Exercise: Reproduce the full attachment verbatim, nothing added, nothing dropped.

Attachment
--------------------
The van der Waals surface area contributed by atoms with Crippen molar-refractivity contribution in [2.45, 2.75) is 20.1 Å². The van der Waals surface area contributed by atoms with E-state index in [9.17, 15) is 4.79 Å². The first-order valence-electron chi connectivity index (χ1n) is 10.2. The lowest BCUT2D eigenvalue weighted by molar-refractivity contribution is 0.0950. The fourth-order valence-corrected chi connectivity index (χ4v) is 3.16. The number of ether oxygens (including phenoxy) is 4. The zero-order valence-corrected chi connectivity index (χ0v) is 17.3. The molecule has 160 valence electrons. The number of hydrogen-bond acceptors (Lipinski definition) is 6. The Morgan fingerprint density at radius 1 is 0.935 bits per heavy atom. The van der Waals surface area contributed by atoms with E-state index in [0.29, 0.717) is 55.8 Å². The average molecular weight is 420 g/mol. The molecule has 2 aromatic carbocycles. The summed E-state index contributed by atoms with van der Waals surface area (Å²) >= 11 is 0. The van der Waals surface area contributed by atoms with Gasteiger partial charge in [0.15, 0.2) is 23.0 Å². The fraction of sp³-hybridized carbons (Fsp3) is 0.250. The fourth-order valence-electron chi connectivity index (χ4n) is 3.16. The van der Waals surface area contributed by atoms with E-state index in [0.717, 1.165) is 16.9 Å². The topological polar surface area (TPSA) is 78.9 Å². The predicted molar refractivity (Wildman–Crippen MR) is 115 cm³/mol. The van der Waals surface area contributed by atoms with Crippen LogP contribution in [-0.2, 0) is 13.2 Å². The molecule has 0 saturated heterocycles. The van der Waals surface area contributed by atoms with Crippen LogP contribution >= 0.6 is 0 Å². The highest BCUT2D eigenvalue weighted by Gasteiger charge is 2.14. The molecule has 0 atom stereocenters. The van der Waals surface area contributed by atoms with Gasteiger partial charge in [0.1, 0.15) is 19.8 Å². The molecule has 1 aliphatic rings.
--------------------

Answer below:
The van der Waals surface area contributed by atoms with Crippen molar-refractivity contribution in [2.45, 2.75) is 20.1 Å². The van der Waals surface area contributed by atoms with E-state index in [9.17, 15) is 4.79 Å². The first-order valence-electron chi connectivity index (χ1n) is 10.2. The lowest BCUT2D eigenvalue weighted by molar-refractivity contribution is 0.0950. The fourth-order valence-corrected chi connectivity index (χ4v) is 3.16. The number of ether oxygens (including phenoxy) is 4. The zero-order valence-corrected chi connectivity index (χ0v) is 17.3. The molecule has 160 valence electrons. The number of hydrogen-bond acceptors (Lipinski definition) is 6. The Morgan fingerprint density at radius 1 is 0.935 bits per heavy atom. The van der Waals surface area contributed by atoms with E-state index in [0.29, 0.717) is 55.8 Å². The average molecular weight is 420 g/mol. The molecule has 2 aromatic carbocycles. The summed E-state index contributed by atoms with van der Waals surface area (Å²) >= 11 is 0. The van der Waals surface area contributed by atoms with Gasteiger partial charge in [0.15, 0.2) is 23.0 Å². The fraction of sp³-hybridized carbons (Fsp3) is 0.250. The fourth-order valence-electron chi connectivity index (χ4n) is 3.16. The van der Waals surface area contributed by atoms with E-state index in [0.717, 1.165) is 16.9 Å². The topological polar surface area (TPSA) is 78.9 Å². The predicted molar refractivity (Wildman–Crippen MR) is 115 cm³/mol. The van der Waals surface area contributed by atoms with Crippen LogP contribution in [-0.2, 0) is 13.2 Å². The molecule has 0 saturated heterocycles. The van der Waals surface area contributed by atoms with Crippen LogP contribution >= 0.6 is 0 Å². The highest BCUT2D eigenvalue weighted by Gasteiger charge is 2.14. The molecule has 0 atom stereocenters. The van der Waals surface area contributed by atoms with Gasteiger partial charge in [0.1, 0.15) is 19.8 Å². The molecule has 1 aliphatic rings.